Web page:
How do we live without fear in an age of terror? There was a story of yet another terror attack the other day, but something was different this time that left me even more unsettled than unfortunately usual. I want to read a few excerpts from the CBS news story.
LONDON — A man slammed a van into a crowd of worshipers… leaving a London mosque after midnight Ramadan prayers on Sunday. One person died at the scene. Ten other people were injured by the van driver. A man who said he helped tackle the van driver to the ground and hold him there until police arrived said the suspect kept shouting that he “wanted to kill more Muslims.”
Across Britain, Muslims say they are being targeted by a wave of animosity and violence because they share a religion hijacked by bloodthirsty extremists like (ISIS), which was quick to claim responsibility for recent attacks in Britain and elsewhere.
“We are easy targets because of the way we dress and when we pray,” said Hassan Ali, a 34-year-old resident of a north London neighborhood.”But every time there is an attack here or elsewhere, we are blamed. When we are attacked, people look away.”
How do we live without fear in an age of terror? Does it make a difference that today’s story of terror was about Muslim victims at the hands of a man who looks like most of us of European ancestry here in this sanctuary? Does fear for ourselves and others begin and end with people who we identify with, perhaps with our family members, or other Americans, or white Europeans, or Christians?
The reality of living in a world of terror became all too personal for us living in the United States following September 11, 2001. Yes, we heard of terrorists before in the news, we even witnessed terror here within the US before. But on that day, 9/11, our very foundation of our sense of security was shaken to the core. The world simply didn’t look or feel the same following that day.
Fast forward almost 16 years, and the world is, indeed, not the same. We almost expect to hear some sort of news story each day that has something to do with terror. And most recently, sadly, we hear accounts of retaliatory terror, as individuals are attacking and killing Muslims (not terrorists, mind you, but Muslims) in acts of hate. We fear for ourselves and our loved ones here at home. We fear for our loved ones and other Christians abroad. But is this where our compassion ends?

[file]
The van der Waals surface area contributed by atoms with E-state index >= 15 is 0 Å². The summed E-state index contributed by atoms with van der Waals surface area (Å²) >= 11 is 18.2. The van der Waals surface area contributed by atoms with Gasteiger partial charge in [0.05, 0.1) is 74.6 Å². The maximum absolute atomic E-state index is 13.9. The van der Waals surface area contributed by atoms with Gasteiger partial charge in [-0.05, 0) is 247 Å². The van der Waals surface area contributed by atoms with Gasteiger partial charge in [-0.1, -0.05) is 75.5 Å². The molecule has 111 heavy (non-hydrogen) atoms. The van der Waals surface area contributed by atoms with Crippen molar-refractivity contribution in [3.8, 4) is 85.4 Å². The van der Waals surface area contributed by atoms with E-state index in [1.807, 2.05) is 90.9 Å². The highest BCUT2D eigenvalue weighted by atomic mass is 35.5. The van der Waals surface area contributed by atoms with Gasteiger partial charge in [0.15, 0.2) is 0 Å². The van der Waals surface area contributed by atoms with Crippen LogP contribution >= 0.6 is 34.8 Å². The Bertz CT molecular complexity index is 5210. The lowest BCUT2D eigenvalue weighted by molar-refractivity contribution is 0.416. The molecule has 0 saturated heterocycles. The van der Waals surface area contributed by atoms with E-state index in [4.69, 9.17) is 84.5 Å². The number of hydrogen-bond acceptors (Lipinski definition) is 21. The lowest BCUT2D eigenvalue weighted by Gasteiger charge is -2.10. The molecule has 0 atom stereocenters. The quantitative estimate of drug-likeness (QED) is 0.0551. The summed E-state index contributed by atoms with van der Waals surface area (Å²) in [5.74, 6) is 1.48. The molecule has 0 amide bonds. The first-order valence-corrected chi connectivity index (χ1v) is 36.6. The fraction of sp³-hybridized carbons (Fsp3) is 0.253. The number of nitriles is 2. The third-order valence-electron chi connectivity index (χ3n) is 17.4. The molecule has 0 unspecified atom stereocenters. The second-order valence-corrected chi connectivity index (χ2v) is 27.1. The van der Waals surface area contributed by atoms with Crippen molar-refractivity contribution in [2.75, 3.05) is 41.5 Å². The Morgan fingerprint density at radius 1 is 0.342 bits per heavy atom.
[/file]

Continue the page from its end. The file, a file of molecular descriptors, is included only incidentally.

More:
We know what living with fear looks like; we have all witnessed it in some form or another within our lives. We are not much different than other species, or certainly our ancestors when we feel threatened in this world. There is a tendency to ‘circle the wagons’ as we gather to protect our own tribe or our herd, and push others out. There is a tendency towards isolation, as we seek to eliminate anything that may share a potential for threat. There is the ‘us versus them’ mentality as we cast doubts on outsiders. And as many of us have witnessed, there is a demonizing of those whom we do not understand, we do not trust, and whom we do not know.
So what are we to do? What am I, as a pastor, to say to you all as you sit listening for God’s Word being proclaimed this Sunday morning? Where is God in the midst of such violence, such terror, such fear? Is there an answer that we can find within our scriptures that will alleviate the pain and sorrow that so many of us are feeling and have felt over the years? Is there something that will take away the pain and violence that many around the world are experiencing each and every day?
We know what it looks like to live with fear, but what does it look like for us to live without…or possibly beyond such fear in the world today? I’d like for us sit with this for a moment as we get into today’s scripture reading from the Gospel of Matthew.